The Ultimate Fighter 16: The final recap

The final episode of TUF Smashes, the UK-vs.-Australia season, also concluded a few days ago. The last episode featured good-natured toasts between two teams who have come to respect each other, then a stellar submission by Colin Fletcher. Maybe Fletcher’s fight against the far smaller Richie Vaculik looked like a giraffe fighting a gnat, but give actor/surfer Vaculik some credit for taking the fight to him.

We also saw Valentino Petrescu showcasing his juggling skills from his circus days. And a lot of laughter. If you saw any of these guys on a fight card, you’d be likely to root for them.

Back to the USA. Yes, we have to.

Team Nelson seems unhappy. Joey Rivera says he feels “jaded” by Roy’s practices.

The word “jaded” can mean “worn out or worried, as by overwork or overuse,” but the team has griped all season over a lack of practice time, so that can’t be it. Another meaning: “dulled or satiated by overindulgence.” Is that some sort of crack about Roy’s belly?

Rivera also complains that there was no synergy. OK, now we’re in a Dilbert cartoon. Maybe Roy should’ve proactively enabled his team to feel empowered to streamline operations into a client-based operation. Bingo!

Of course, we don’t get much of a discussion of Nelson’s assistant coaches, one of whom is fighting for the UFC lightweight championship Saturday night. Well, maybe a passing reference to the Skrap Pack.

Then we go straight to the fights. Colton Smith fights in the second-tightest shorts ever seen in the Octagon without losing a bet (tightest: Mike Easton) and wears down Jon Manley in the 12th fight out of 13 this season to go the distance. And just as the Knockout of the Season bonus is about to go unclaimed, Mike Ricci knocks Neil Magny cold with an elbow. Magny awakes and starts grappling with referee Steve Mazzagatti, thinking he’s still in a fight.

Ricci says he choked up a bit afterward because he hurt a friend of his. Somewhere in Canada, Michael Hill is throwing a shoe at a TV screen, remembering the days when HE was Ricci’s BFF.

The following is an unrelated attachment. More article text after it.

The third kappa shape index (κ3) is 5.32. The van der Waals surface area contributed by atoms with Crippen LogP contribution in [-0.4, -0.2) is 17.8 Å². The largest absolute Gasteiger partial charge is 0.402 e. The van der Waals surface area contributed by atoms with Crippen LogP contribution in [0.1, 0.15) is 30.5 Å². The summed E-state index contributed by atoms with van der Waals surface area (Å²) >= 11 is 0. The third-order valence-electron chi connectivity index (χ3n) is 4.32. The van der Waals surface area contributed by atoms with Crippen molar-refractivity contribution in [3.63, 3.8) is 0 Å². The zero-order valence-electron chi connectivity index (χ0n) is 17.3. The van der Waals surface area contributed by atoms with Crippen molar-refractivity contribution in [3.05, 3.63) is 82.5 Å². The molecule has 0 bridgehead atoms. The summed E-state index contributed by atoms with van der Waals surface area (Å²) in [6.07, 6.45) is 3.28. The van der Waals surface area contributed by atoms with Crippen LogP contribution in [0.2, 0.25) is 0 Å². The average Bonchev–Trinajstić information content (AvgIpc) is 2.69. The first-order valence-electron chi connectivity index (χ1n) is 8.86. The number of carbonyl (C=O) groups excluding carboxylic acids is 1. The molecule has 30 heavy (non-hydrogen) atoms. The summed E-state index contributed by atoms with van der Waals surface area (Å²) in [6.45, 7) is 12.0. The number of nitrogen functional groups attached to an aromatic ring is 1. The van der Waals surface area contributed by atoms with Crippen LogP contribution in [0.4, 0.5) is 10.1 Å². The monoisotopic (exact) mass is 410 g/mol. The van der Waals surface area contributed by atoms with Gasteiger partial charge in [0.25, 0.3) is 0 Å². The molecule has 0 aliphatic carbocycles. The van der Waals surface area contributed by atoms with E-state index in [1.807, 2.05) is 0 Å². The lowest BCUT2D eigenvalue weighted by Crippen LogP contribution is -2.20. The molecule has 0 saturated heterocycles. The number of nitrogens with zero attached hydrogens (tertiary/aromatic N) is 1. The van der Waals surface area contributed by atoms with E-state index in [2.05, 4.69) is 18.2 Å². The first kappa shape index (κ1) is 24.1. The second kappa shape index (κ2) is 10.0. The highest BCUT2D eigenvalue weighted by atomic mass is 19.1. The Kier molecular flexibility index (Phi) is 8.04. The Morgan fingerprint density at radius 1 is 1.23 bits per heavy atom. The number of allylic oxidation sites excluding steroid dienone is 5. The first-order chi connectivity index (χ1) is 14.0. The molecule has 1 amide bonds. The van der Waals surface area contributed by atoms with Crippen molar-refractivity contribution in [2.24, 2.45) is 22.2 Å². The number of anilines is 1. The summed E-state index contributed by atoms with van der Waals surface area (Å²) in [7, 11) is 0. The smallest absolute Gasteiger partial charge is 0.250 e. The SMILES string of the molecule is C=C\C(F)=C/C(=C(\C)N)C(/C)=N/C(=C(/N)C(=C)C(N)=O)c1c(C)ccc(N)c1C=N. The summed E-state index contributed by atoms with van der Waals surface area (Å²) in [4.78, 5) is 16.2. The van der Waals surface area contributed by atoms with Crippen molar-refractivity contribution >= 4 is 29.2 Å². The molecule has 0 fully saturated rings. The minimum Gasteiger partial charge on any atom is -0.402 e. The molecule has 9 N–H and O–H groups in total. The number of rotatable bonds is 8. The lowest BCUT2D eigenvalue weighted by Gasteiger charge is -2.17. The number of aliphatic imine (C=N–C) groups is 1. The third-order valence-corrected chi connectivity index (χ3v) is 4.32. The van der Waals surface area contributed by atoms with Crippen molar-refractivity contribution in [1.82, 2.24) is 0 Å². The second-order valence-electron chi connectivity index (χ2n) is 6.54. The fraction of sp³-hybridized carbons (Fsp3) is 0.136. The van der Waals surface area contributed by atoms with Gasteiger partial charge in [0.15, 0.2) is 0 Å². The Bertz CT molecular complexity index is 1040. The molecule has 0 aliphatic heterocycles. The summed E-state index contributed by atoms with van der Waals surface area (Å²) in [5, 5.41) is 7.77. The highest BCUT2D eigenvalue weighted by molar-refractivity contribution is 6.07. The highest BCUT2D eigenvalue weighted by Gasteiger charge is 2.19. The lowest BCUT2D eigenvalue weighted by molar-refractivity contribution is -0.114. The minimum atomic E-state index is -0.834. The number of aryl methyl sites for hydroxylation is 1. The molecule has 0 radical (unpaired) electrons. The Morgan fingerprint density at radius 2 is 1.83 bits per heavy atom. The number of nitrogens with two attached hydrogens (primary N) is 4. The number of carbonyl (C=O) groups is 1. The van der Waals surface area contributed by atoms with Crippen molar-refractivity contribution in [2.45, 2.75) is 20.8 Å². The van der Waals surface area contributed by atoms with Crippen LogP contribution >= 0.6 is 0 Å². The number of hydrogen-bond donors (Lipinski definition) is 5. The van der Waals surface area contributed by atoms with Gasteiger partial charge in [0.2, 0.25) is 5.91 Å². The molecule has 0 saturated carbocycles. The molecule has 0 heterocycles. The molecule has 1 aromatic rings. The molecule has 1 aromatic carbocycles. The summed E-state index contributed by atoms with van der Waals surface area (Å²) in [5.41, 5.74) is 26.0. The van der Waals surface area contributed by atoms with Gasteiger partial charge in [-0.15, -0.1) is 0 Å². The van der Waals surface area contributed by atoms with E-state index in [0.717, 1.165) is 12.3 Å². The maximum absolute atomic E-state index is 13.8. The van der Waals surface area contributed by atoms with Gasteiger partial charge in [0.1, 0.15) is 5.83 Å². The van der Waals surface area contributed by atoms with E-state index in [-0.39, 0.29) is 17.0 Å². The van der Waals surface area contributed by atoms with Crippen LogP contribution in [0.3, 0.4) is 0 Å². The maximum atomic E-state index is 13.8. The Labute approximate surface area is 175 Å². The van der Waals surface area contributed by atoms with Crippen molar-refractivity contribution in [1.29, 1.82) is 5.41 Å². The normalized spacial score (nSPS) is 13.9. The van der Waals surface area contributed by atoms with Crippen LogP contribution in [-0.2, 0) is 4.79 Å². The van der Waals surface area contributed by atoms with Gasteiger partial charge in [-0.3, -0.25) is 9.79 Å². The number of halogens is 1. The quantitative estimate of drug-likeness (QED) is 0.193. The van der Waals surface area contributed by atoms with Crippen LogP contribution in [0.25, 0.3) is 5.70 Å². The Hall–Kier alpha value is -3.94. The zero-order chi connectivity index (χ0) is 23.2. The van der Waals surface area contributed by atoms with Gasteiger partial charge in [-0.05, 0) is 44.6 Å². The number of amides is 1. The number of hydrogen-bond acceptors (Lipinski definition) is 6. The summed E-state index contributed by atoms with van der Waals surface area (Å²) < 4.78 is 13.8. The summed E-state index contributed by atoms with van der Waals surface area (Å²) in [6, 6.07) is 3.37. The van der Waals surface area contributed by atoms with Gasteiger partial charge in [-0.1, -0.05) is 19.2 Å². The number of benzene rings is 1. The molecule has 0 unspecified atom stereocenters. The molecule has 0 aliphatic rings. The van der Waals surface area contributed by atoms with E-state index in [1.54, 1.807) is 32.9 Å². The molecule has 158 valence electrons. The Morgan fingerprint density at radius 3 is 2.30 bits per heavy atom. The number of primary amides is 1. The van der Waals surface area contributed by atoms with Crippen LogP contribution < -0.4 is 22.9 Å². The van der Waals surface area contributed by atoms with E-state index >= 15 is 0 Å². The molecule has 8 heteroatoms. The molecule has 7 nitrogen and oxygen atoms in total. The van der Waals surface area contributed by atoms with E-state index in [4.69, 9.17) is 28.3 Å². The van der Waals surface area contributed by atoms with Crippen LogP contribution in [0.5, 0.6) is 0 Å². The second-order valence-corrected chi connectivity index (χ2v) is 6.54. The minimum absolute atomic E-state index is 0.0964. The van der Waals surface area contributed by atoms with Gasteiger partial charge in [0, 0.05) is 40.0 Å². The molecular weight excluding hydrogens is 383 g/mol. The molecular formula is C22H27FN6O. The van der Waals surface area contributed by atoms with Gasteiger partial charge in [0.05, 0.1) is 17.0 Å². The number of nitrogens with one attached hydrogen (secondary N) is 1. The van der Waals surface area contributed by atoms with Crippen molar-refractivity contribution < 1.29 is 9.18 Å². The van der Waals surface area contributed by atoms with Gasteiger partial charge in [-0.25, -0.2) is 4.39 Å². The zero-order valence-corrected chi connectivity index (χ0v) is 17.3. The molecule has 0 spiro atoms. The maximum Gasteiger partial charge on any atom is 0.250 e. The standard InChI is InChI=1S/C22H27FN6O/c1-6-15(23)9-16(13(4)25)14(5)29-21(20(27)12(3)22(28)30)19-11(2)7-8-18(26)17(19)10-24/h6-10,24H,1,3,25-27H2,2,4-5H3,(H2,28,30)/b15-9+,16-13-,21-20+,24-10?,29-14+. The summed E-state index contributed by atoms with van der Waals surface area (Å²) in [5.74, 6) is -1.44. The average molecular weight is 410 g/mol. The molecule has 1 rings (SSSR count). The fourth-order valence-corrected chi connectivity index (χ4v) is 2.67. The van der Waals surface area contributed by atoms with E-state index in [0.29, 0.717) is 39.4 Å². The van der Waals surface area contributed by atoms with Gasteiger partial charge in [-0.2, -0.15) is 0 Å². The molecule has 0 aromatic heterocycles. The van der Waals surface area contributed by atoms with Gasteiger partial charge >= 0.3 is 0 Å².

So the final features the ultrasmug Ricci, who threw fellow Canadian Hill under the bus, against Smith, who won his prelim after he faked the traditional touch of gloves at the beginning. In fairness, Smith seemed to be a good guy in the house, but the “liberal tree-huggers” among my neighbors would like a word with him.

The top talent of the season is clearly Danny Downes. No, he wasn’t on the show, but the fighter is a terrific episode recapper.

Someone might surprise us. Smith and Ricci could mature. Magny is one to watch, even if Dana White has followed through on his threat to keep all these guys off the finale. Manley and Sam Alvey have a bit of potential.

But this fall’s TUF experience raises a big question: If the UFC is running a good solid version of The Ultimate Fighter somewhere else on the planet, why do an inferior version at “home”?

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The Ultimate Fighter 16, Episode 11: Blame Canada!

Time for the showdown of friends and teammates — Jon Manley and Joey Rivera. They praise each other and hug. And Team Carwin thinks Team Nelson hasn’t bonded …

Colton Smith is cornering Manley. Cameron Diffley is cornering Rivera. Dana White is giddy. Denny’s is the sponsor. Herb Dean is the ref. They’re both 7-1. We haven’t heard anything from Julian Lane yet. This is exciting stuff.

After some standing exchanges, Manley rushes into Rivera and pushes him to the cage. Smith and Diffley keep up steady streams of positive reinforcement, like coaches who just walked out of a Positive Coaching Alliance workshop. (Hey, it’s a good program. Based on John Wooden’s ideals, so you can’t say it’s not old-school.)

Rivera reverses and gets a grip on a guillotine, but Manley reverses and finally gets the takedown. But somehow, he ends up in awful positions. The momentum swings back and forth like a table tennis referee’s eyes following the ball. (Sorry — I’ve seen that “bad high school analogies” meme maybe 10 times this week on Facebook.) Rivera gets Manley’s back and goes for the choke. Manley slips out and gets back on top. Rivera gets a triangle attempt. Manley escapes. Rivera goes for an armbar. Manley gets side control. That’s where Round 1 ends, and that probably means Manley took it 10-9.

In Round 2, Rivera spends the first 3:30 showing off his outstanding takedown defense. Manley finally gets the takedown and gets in side control. Somehow Rivera gets a triangle attempt. But Manley slips out.